A Billings Gazette editorial in the Feb. 8 Montana Standard wants us to believe that the fight against abortion and for the life of the unborn child isn’t worth the effort. It “distracts from other healthcare issues.”

The “distracts” argument is the same one used by Sen. Jon Tester (D-MT) to avoid the issue of fetal pain when he recently voted against the Pain-Capable Unborn Child Protection Act.

Based on scientific evidence that a fetus can feel pain after 20 weeks, the bill would have protected a developing child after 20 weeks. Two-thirds of Americans supported the common sense Fetal Pain Bill.

Yet the Standard/Gazette believes abortion, while “disconcerting”, should be “a last resort in birth control,” meaning if contraception fails, you’re covered. The Gazette editorial staff remains disturbingly unconcerned about pain inflicted on a developing human being during an abortion or the adverse results on women ingesting synthetic hormones.

The Standard/Gazette also believes abortion “plays an oversized role in politics” in that in 2014 “there were less than 1,700 abortions performed” in Montana and not all of those may have been residents of the state. Using numbers foils the idea a child is killed, as killed in action numbers does for soldiers.

Try this: there are some one million abortions in the U.S. every year, or about the total population of Montana. This isn’t a trivial issue; it affects all of us.

With 3-D sonograms, in utero surgery, and infant emergency care, we are past the “clump of cells” definition of the unborn. According to medical reports, a child who was born at 21 weeks and four days is now a healthy 3-year-old girl with no impairments.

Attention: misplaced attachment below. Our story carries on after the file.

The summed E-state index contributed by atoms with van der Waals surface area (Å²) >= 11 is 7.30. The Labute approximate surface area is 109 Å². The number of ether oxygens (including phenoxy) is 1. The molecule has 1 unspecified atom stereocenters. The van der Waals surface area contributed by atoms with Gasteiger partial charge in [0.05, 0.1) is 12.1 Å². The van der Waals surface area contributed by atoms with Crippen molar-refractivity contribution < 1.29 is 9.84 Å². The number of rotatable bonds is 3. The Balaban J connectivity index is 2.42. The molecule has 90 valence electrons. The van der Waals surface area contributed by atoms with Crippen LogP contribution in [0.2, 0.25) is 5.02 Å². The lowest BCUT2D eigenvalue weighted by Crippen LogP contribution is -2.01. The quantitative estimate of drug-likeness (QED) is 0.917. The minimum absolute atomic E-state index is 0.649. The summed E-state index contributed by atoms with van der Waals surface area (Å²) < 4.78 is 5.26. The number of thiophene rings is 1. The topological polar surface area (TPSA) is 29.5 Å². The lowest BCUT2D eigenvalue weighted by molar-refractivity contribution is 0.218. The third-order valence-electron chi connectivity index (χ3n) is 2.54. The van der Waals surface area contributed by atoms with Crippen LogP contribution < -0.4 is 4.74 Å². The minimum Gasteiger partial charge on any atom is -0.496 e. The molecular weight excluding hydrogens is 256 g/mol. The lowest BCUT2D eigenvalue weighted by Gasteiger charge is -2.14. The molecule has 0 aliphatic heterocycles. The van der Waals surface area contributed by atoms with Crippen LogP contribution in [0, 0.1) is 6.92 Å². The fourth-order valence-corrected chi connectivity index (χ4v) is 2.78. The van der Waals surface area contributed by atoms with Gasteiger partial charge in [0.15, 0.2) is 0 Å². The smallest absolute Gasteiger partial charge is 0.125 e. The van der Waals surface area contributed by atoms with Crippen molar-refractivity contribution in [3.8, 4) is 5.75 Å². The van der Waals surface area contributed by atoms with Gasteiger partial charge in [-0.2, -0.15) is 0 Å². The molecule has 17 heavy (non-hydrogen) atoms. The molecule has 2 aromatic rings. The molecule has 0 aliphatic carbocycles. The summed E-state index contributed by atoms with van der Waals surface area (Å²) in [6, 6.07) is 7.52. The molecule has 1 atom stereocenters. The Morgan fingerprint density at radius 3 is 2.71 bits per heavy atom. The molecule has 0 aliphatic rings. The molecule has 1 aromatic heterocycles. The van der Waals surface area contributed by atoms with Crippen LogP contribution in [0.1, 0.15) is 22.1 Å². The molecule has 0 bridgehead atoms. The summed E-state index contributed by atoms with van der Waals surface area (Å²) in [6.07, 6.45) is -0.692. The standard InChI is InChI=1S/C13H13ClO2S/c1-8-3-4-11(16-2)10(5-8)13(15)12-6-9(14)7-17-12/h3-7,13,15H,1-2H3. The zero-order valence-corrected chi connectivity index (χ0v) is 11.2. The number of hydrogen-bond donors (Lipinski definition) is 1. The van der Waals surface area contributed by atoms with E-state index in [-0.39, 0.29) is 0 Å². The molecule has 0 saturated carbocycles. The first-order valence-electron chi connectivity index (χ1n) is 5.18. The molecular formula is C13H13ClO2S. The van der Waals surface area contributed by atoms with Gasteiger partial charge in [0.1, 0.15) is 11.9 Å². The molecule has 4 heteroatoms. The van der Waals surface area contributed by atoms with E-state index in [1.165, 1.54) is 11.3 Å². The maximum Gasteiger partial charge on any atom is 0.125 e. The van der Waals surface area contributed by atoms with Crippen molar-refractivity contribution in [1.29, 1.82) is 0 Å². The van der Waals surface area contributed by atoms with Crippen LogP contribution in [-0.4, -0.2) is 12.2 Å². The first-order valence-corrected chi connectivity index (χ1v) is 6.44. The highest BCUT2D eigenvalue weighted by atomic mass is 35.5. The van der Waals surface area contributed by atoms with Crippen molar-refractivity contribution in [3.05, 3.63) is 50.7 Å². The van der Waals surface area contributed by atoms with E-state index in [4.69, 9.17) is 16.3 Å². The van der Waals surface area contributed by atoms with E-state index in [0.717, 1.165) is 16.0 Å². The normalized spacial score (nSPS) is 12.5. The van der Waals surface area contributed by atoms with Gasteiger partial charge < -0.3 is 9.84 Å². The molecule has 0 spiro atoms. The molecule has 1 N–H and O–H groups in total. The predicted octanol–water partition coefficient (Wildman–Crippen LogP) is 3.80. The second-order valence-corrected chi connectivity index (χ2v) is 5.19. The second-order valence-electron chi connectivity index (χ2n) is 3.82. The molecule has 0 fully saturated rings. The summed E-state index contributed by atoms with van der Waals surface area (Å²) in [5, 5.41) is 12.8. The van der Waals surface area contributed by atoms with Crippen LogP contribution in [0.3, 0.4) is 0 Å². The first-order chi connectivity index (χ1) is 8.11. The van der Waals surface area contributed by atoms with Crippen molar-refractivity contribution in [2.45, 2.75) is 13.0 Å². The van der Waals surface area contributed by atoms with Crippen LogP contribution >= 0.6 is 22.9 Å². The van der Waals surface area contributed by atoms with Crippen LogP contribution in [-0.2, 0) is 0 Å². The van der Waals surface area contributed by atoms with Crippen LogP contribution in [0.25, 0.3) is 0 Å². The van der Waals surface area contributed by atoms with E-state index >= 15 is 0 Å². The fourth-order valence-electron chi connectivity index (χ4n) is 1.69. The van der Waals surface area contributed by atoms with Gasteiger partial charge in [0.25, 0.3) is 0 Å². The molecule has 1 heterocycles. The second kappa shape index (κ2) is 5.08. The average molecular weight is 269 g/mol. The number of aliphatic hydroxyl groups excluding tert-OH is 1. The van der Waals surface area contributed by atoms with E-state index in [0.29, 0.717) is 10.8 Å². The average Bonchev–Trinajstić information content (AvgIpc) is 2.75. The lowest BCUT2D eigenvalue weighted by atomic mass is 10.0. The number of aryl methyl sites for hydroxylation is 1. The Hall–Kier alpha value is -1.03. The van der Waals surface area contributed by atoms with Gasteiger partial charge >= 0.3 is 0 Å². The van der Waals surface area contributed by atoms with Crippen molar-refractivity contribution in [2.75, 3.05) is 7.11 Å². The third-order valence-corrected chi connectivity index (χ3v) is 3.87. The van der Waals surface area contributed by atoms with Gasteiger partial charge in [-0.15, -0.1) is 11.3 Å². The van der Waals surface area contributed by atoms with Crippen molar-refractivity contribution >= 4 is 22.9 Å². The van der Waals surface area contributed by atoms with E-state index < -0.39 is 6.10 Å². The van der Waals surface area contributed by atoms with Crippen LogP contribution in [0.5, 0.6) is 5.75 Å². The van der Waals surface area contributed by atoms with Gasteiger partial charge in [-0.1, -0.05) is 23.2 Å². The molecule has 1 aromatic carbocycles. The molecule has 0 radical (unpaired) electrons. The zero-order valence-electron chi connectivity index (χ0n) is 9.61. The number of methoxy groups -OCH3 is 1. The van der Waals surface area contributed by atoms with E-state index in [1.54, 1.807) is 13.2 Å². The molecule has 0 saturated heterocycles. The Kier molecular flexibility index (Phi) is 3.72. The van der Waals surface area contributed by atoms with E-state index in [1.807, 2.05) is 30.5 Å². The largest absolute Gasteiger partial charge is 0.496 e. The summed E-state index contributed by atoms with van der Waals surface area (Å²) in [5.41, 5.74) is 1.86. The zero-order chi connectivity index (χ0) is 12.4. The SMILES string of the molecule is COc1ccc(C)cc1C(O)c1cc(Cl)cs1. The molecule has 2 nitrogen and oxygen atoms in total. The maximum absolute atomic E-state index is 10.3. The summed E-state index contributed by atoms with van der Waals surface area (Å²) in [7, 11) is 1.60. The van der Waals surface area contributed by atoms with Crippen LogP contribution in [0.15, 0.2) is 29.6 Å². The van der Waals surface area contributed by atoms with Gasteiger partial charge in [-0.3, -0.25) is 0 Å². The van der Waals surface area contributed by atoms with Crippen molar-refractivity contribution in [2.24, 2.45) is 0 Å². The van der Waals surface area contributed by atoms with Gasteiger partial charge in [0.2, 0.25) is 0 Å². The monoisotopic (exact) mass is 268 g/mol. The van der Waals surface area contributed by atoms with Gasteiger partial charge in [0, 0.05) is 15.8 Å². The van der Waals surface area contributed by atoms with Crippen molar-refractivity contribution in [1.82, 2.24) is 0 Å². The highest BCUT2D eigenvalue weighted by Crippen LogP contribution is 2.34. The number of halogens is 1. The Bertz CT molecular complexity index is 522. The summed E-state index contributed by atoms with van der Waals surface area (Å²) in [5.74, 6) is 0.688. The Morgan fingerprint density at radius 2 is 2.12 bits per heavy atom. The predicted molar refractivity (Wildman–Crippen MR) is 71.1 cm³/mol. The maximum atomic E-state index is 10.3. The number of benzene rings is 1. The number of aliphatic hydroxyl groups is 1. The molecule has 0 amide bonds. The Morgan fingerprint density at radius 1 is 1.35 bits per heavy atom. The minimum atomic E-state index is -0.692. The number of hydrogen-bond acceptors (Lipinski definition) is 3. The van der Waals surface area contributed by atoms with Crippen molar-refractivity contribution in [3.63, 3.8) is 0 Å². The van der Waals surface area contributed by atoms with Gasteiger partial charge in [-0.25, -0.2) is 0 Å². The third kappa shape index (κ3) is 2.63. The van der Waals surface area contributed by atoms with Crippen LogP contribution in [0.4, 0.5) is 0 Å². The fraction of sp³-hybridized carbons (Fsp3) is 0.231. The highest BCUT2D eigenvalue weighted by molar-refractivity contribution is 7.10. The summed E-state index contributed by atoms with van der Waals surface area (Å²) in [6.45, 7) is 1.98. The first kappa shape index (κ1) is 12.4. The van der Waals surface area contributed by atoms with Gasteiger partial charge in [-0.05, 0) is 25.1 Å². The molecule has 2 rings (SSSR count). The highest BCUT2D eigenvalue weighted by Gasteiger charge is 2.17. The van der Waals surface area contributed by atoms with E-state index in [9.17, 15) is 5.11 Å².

Pop singer Joy Villa recently appeared on the red carpet for the Grammys music awards in New York wearing a white gown with a large colorful painting of her own preborn daughter as a sonogram image on her flowing skirt.

The Standard/Gazette avoids any mention of health consequences from using contraceptive pills. This is what I found out with the help of two doctors:

▪ According to the National Cancer Institute, oral contraceptives are associated with increased risks of breast, cervical and liver cancer. While oral contraceptives provide some protection against endometrial and ovarian cancer, this protective effect is also conveyed by pregnanc

▪ Hormonal contraception is associated with increased incidence of depression.

▪ Oral contraceptives are associated with higher risk of blood clots (venous thrombosis and pulmonary embolism).

▪ Oral contraceptives are associated with higher risk of stroke and myocardial infarction.

▪ In Africa, Depo-Provera, an injectable contraceptive, doubles the risk of HIV transmission.

Finally, the Standard/Gazette applauds the American Civil Liberties Union (ACLU) for tackling the legal issue of whether the state can limit the medical providers who perform abortions. The newspapers are concerned “anytime Helena tries to get between a doctor and a patient.”

I would have hoped that in the tragically current context of the monstrous abuses inflicted by Dr. Larry Nassar on children gymnasts, while everyone disgracefully refused to intervene, the editorial would have been more cautious about using this tired and entirely inadequate talking point.

As long as the privacy of the patient is preserved, medical practice like other professional activities is not exempt from public scrutiny.

Mellda Freeman of Butte is  the mother of 5 grown children, grandmother of 6, a Latin tutor and educational consultant.


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